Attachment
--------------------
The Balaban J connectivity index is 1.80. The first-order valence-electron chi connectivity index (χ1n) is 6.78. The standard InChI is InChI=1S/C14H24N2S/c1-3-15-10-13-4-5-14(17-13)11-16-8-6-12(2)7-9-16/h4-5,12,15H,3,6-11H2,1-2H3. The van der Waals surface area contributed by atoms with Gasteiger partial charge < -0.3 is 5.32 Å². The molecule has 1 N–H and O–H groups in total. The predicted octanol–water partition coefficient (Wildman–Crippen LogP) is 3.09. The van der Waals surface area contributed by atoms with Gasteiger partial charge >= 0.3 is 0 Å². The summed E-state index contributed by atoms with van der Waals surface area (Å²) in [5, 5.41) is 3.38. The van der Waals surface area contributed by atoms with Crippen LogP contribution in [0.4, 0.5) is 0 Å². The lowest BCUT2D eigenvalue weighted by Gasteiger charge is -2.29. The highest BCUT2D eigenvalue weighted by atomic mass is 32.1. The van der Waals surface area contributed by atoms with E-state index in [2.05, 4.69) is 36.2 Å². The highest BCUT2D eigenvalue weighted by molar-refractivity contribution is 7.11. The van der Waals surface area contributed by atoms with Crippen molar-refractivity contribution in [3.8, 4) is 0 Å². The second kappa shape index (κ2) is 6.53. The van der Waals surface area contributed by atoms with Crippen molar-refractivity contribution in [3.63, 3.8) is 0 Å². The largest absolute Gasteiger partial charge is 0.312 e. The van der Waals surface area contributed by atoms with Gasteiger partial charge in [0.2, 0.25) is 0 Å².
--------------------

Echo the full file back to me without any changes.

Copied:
The Balaban J connectivity index is 1.80. The first-order valence-electron chi connectivity index (χ1n) is 6.78. The standard InChI is InChI=1S/C14H24N2S/c1-3-15-10-13-4-5-14(17-13)11-16-8-6-12(2)7-9-16/h4-5,12,15H,3,6-11H2,1-2H3. The van der Waals surface area contributed by atoms with Gasteiger partial charge < -0.3 is 5.32 Å². The molecule has 1 N–H and O–H groups in total. The predicted octanol–water partition coefficient (Wildman–Crippen LogP) is 3.09. The van der Waals surface area contributed by atoms with Gasteiger partial charge >= 0.3 is 0 Å². The summed E-state index contributed by atoms with van der Waals surface area (Å²) in [5, 5.41) is 3.38. The van der Waals surface area contributed by atoms with Crippen LogP contribution in [0.4, 0.5) is 0 Å². The lowest BCUT2D eigenvalue weighted by Gasteiger charge is -2.29. The highest BCUT2D eigenvalue weighted by atomic mass is 32.1. The van der Waals surface area contributed by atoms with E-state index in [2.05, 4.69) is 36.2 Å². The highest BCUT2D eigenvalue weighted by molar-refractivity contribution is 7.11. The van der Waals surface area contributed by atoms with Crippen molar-refractivity contribution in [3.8, 4) is 0 Å². The second kappa shape index (κ2) is 6.53. The van der Waals surface area contributed by atoms with Crippen molar-refractivity contribution in [3.63, 3.8) is 0 Å². The largest absolute Gasteiger partial charge is 0.312 e. The van der Waals surface area contributed by atoms with Gasteiger partial charge in [0.2, 0.25) is 0 Å².